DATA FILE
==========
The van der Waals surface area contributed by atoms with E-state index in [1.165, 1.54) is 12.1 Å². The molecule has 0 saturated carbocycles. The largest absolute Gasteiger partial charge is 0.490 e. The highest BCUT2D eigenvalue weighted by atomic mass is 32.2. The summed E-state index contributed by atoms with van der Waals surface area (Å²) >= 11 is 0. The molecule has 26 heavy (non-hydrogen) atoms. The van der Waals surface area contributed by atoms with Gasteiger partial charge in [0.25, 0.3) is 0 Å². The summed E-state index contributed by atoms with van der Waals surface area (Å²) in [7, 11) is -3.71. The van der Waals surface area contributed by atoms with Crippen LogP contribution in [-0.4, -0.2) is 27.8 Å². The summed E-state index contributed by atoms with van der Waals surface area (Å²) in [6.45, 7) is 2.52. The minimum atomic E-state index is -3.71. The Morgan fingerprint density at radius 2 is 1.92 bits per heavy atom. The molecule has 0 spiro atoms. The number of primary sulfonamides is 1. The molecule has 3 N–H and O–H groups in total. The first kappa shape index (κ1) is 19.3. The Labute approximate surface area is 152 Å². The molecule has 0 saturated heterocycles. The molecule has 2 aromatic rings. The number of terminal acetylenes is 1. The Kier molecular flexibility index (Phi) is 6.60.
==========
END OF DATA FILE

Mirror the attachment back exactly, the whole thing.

The van der Waals surface area contributed by atoms with E-state index in [1.165, 1.54) is 12.1 Å². The molecule has 0 saturated carbocycles. The largest absolute Gasteiger partial charge is 0.490 e. The highest BCUT2D eigenvalue weighted by atomic mass is 32.2. The summed E-state index contributed by atoms with van der Waals surface area (Å²) >= 11 is 0. The molecule has 26 heavy (non-hydrogen) atoms. The van der Waals surface area contributed by atoms with Gasteiger partial charge in [0.25, 0.3) is 0 Å². The summed E-state index contributed by atoms with van der Waals surface area (Å²) in [7, 11) is -3.71. The van der Waals surface area contributed by atoms with Crippen LogP contribution in [-0.4, -0.2) is 27.8 Å². The summed E-state index contributed by atoms with van der Waals surface area (Å²) in [6.45, 7) is 2.52. The minimum atomic E-state index is -3.71. The Morgan fingerprint density at radius 2 is 1.92 bits per heavy atom. The molecule has 0 spiro atoms. The number of primary sulfonamides is 1. The molecule has 3 N–H and O–H groups in total. The first kappa shape index (κ1) is 19.3. The Labute approximate surface area is 152 Å². The molecule has 0 saturated heterocycles. The molecule has 2 aromatic rings. The number of terminal acetylenes is 1. The Kier molecular flexibility index (Phi) is 6.60.